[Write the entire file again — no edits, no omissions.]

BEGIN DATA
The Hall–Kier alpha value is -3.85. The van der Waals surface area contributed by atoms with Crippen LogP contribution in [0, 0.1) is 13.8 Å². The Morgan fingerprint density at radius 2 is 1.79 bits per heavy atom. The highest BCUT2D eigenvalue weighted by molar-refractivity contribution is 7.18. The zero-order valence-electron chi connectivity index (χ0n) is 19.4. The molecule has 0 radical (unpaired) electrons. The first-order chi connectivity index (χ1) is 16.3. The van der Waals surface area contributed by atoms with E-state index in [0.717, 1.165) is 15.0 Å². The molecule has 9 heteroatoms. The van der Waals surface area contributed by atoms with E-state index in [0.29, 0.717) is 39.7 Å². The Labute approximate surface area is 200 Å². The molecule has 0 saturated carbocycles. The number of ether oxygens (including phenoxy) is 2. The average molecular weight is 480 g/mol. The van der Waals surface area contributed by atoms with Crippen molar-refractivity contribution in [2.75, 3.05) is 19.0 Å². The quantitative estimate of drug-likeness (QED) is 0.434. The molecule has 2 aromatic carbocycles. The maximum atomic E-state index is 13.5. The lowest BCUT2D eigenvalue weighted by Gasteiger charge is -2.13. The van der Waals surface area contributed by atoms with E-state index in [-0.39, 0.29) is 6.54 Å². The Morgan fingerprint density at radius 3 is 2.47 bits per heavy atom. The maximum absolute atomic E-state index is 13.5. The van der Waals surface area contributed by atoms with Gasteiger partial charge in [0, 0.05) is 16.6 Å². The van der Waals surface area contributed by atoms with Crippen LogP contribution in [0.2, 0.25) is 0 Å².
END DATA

The Hall–Kier alpha value is -3.85. The van der Waals surface area contributed by atoms with Crippen LogP contribution in [0, 0.1) is 13.8 Å². The Morgan fingerprint density at radius 2 is 1.79 bits per heavy atom. The highest BCUT2D eigenvalue weighted by molar-refractivity contribution is 7.18. The zero-order valence-electron chi connectivity index (χ0n) is 19.4. The molecule has 0 radical (unpaired) electrons. The first-order chi connectivity index (χ1) is 16.3. The van der Waals surface area contributed by atoms with E-state index in [0.717, 1.165) is 15.0 Å². The molecule has 9 heteroatoms. The van der Waals surface area contributed by atoms with E-state index in [0.29, 0.717) is 39.7 Å². The Labute approximate surface area is 200 Å². The molecule has 0 saturated carbocycles. The number of ether oxygens (including phenoxy) is 2. The average molecular weight is 480 g/mol. The van der Waals surface area contributed by atoms with Crippen molar-refractivity contribution in [2.75, 3.05) is 19.0 Å². The quantitative estimate of drug-likeness (QED) is 0.434. The molecule has 2 aromatic carbocycles. The maximum atomic E-state index is 13.5. The lowest BCUT2D eigenvalue weighted by Gasteiger charge is -2.13. The van der Waals surface area contributed by atoms with E-state index in [-0.39, 0.29) is 6.54 Å². The Morgan fingerprint density at radius 3 is 2.47 bits per heavy atom. The maximum absolute atomic E-state index is 13.5. The van der Waals surface area contributed by atoms with Gasteiger partial charge in [0, 0.05) is 16.6 Å². The van der Waals surface area contributed by atoms with Crippen LogP contribution in [0.2, 0.25) is 0 Å².